Linked by Thom Holwerda on Mon 16th Oct 2017 10:47 UTC

All of the new design changes to Windows 10 are demonstrated in a new video from Microsoft. It’s a good showcase of how subtle the changes are, but it doesn’t tease much for the future. Microsoft’s Fluent Design System is designed to be the true successor to Microsoft's Metro design, and will appear across apps and services on Windows, iOS, and Android. Microsoft is focusing on light, depth, motion, material, and scale for its Fluent Design, with animations that make the design feel like it's moving during interactions in Windows.

Like Metro applications before them, these Fluent applications look really nice, but it's all for naught. Microsoft showed off its redesigned Outlook application for Windows (and macOS), and guess what? It's a Win32 application.

If not even Microsoft itself is interested in making Metro/Fluent applications, why should anyone else?

Microsoft's approach to Metro/Fluent has been baffling from day one, and it doesn't seem like anything's changing any time soon. They made really great Metro Office applications, but then proceed to hide them from the Windows Store behind the "mobile" tag, and artificially cripple them by not allowing you to open more than one document per Office application.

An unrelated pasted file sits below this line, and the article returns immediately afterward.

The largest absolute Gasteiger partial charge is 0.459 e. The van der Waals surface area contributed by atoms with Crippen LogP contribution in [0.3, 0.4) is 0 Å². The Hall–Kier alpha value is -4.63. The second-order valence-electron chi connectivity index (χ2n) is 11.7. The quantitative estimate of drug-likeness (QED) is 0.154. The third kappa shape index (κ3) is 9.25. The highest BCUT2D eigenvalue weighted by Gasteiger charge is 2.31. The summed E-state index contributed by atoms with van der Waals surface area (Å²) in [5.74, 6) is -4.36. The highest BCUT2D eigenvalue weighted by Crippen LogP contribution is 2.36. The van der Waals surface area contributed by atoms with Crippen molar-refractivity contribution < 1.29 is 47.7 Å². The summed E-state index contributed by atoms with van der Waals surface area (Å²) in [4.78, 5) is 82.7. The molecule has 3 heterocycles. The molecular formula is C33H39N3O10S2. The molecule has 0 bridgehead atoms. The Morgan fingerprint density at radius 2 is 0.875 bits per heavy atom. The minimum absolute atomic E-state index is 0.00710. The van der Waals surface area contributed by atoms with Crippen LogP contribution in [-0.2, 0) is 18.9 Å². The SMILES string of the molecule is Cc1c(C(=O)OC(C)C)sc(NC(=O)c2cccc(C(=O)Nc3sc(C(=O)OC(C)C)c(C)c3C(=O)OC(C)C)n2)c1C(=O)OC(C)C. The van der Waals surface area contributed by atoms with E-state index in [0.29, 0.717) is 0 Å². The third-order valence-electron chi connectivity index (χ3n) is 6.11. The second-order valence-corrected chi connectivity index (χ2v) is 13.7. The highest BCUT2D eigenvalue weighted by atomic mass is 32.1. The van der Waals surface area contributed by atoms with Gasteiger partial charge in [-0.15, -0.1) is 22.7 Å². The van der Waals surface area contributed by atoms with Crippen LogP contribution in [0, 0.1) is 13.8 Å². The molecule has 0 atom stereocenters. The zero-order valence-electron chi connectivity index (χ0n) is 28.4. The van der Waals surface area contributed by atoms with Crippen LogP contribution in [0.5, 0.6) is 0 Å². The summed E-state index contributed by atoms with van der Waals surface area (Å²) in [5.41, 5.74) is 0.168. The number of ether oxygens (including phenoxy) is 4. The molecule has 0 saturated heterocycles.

Even when Microsoft does make great Metro/Fluent applications, they artificially cripple them.

I have no idea what Microsoft is doing, and I don't blame developers for giving them the finger. They are telling an unreliable, unfocused, unclear, and chaotic developer story, and any developer worth her salt wouldn't touch the Windows Store/Metro/Fluent with a ten-foot pole.

Permalink for comment 650001
To read all comments associated with this story, please click here.
RE[4]: Comment by x86_x64
by henderson101 on Wed 18th Oct 2017 08:33 UTC in reply to "RE[3]: Comment by x86_x64"
Member since:

I'm offended by the idea that anyone can be worth as little as salt.

Speak to the Romans. They paid an allowance to their legionaries to buy salt (Latin: sal), which is ultimately where the word "salary" comes from. So, being "worth your salt" has some origin in that term. Salt was a very important commodity in mediaeval times. Being worth your salt really did mean something and it is still used as an idiomatic phrase today. There you go, no need to be offended.

Reply Parent Score: 4